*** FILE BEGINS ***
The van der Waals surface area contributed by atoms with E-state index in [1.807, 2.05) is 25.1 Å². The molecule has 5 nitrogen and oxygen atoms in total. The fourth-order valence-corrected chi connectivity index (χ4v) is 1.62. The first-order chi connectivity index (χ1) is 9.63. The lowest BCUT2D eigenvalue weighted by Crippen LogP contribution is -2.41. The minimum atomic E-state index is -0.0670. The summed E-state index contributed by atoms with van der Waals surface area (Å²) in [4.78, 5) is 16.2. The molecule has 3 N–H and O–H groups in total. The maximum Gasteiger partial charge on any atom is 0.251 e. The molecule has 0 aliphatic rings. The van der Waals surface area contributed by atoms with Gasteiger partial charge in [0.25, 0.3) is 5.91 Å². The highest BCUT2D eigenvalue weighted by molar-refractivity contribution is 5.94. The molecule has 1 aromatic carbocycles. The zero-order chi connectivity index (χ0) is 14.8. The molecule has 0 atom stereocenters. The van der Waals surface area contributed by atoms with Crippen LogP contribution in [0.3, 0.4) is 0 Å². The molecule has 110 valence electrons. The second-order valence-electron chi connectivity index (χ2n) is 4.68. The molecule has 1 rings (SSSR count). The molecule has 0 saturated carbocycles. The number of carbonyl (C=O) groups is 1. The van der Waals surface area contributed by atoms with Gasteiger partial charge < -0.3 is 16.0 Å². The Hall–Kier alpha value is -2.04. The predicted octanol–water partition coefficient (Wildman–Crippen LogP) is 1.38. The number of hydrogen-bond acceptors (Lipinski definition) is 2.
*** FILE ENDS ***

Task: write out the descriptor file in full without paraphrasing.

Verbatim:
The van der Waals surface area contributed by atoms with E-state index in [1.807, 2.05) is 25.1 Å². The molecule has 5 nitrogen and oxygen atoms in total. The fourth-order valence-corrected chi connectivity index (χ4v) is 1.62. The first-order chi connectivity index (χ1) is 9.63. The lowest BCUT2D eigenvalue weighted by Crippen LogP contribution is -2.41. The minimum atomic E-state index is -0.0670. The summed E-state index contributed by atoms with van der Waals surface area (Å²) in [4.78, 5) is 16.2. The molecule has 3 N–H and O–H groups in total. The maximum Gasteiger partial charge on any atom is 0.251 e. The molecule has 0 aliphatic rings. The van der Waals surface area contributed by atoms with Gasteiger partial charge in [0.25, 0.3) is 5.91 Å². The highest BCUT2D eigenvalue weighted by molar-refractivity contribution is 5.94. The molecule has 1 aromatic carbocycles. The zero-order chi connectivity index (χ0) is 14.8. The molecule has 0 atom stereocenters. The van der Waals surface area contributed by atoms with Crippen LogP contribution in [0.3, 0.4) is 0 Å². The molecule has 110 valence electrons. The second-order valence-electron chi connectivity index (χ2n) is 4.68. The molecule has 1 rings (SSSR count). The molecule has 0 saturated carbocycles. The number of carbonyl (C=O) groups is 1. The van der Waals surface area contributed by atoms with Gasteiger partial charge < -0.3 is 16.0 Å². The Hall–Kier alpha value is -2.04. The predicted octanol–water partition coefficient (Wildman–Crippen LogP) is 1.38. The number of hydrogen-bond acceptors (Lipinski definition) is 2.